We have a going rate, in the modern NBA, and that going rate is “two second round picks.” Teams have been just about completely unavailable to pry first round picks – Chicago’s nebulous and conditional take for Luol Deng included – during this year’s trade deadline season. The Philadelphia 76ers and Cleveland Cavaliers proved as much on Thursday morning, when the Sixers sent serviceable big man Spencer Hawes to the nobody-knows-what’s-going-on-up-there Cavs. Philly will receive two second round picks, the disappointing Earl Clark, and the still-raw Henry Sims. Cleveland will receive a big man that can walk and chew gum at the same time.
The move isn’t a cap-clearer for Philadelphia, Hawes is set to become a free agent this summer and was almost certainly going to leave the rebuilding 76ers, but it doesn’t knock $1.5 million off the team’s books this season. That would seem to be a potential trade helper for a squad looking to add assets to start over following the middling Doug Collins years, but newish general manager Sam Hinkie’s team has been below the salary cap all season, and hasn’t been rumored to want to add hefty contracts and the stars that usually come with them. In fact, this move takes Philadelphia even farther away from the league’s minimum salary cap, although the penalty for not reaching that (the difference in money is divvied up between the remaining players) is laughable and hardly prohibitive.
No, for Philadelphia, this is all about a pair of 2014 second round picks to goof around with. Clark’s contract isn’t guaranteed for next year, and Sims is a free agent. They moved a center they didn’t need for a minimal return, as is custom in the modern era.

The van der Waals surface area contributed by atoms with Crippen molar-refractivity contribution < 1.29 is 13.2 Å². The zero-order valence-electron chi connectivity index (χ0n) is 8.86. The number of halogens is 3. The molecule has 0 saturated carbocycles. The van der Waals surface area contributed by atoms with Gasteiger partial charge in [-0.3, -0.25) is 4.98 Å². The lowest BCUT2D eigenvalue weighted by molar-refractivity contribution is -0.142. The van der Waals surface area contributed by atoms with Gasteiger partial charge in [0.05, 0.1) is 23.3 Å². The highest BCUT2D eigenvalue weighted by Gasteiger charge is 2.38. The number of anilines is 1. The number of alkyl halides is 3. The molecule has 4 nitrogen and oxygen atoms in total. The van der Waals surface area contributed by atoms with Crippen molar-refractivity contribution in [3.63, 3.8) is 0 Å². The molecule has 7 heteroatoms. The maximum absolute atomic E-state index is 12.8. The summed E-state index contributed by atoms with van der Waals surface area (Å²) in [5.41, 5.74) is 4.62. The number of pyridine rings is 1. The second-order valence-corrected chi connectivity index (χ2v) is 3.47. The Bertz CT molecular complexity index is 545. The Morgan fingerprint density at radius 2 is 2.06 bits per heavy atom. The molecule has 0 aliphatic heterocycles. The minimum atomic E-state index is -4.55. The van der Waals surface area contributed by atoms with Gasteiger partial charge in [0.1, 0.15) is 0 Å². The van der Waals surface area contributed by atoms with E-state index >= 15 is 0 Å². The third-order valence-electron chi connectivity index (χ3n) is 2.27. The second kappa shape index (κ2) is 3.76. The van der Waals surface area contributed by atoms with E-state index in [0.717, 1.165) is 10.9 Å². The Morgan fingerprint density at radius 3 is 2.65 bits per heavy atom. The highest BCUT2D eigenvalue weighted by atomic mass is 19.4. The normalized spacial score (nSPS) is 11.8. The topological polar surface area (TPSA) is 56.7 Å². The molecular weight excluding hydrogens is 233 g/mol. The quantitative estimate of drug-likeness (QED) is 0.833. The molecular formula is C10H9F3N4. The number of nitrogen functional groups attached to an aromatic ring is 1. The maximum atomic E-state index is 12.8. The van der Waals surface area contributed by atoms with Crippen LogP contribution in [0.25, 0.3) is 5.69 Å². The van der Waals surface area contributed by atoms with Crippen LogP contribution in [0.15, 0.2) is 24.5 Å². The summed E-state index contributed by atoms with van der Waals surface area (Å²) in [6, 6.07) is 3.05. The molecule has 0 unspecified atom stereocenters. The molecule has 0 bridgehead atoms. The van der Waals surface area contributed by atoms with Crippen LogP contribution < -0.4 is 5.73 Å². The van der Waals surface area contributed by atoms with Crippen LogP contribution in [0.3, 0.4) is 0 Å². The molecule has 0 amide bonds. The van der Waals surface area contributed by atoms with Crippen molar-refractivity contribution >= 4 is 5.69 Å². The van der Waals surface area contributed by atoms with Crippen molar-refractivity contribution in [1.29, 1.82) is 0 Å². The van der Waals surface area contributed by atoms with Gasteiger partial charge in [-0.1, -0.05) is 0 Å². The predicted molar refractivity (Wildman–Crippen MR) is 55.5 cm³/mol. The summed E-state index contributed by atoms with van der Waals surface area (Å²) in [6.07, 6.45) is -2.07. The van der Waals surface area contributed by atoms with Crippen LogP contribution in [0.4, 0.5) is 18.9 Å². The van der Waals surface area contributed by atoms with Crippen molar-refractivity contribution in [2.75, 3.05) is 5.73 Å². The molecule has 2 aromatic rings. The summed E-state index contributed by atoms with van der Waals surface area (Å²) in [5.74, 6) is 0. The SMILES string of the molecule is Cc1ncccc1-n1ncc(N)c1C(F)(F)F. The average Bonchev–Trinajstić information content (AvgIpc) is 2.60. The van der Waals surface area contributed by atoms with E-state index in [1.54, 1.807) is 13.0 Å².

Luol Deng may still be on the market for Cleveland, but for now Hawes should help with the team’s desperate push to make it to the playoffs for the first time since LeBron James left in 2010. Hawes’ production and attitude may have taken a hit as Philly’s tortuous 2013-14 moved along, but he still averaged 13 points, 8.5 boards, and 3.3 assists in 31 minutes a contest, starting all 53 of his games. Those stats may be inflated a bit by Philadelphia’s league-fastest pace, but his shot chart is nothing to sniff at:
The move also provides further buffering for the Cavaliers should they decide to deal Deng, who has made no bones about exploring the free agent market this summer, or possibly even move Anderson Varejao. Varejao was a favorite of former Cleveland GM Chris Grant, who kept hold of him despite his trade value and prime career presence on a rebuilding team, but with new GM David Griffin running things, Anderson possibly turns into a terrific asset – a very good player whose contract is only guaranteed for $4 million next season.
For now, though, Hawes (and, hopefully, a re-invigorated attitude) will help space the floor (he’s hit nearly 40 percent of his three-pointers this season) and make defenders pay for sending extra attention Kyrie Irving’s way. And, as a 2014 free agent, he’s hardly a long-term risk. If Deng leaves and Varejao’s contract isn’t picked up, the Cavs could have ungodly amounts of cap space this summer.
The same goes for Philadelphia, especially if they manage to dump Evan Turner (a restricted free agent with a massive qualifying offer and cap hold this summer) and Thaddeus Young (due over $19 million next year and in 2015-16) to other teams before the end of Thursday’s trade deadline.
Both Turner and Young are pretty solid players. They could possibly even fetch a second round pick, or two.
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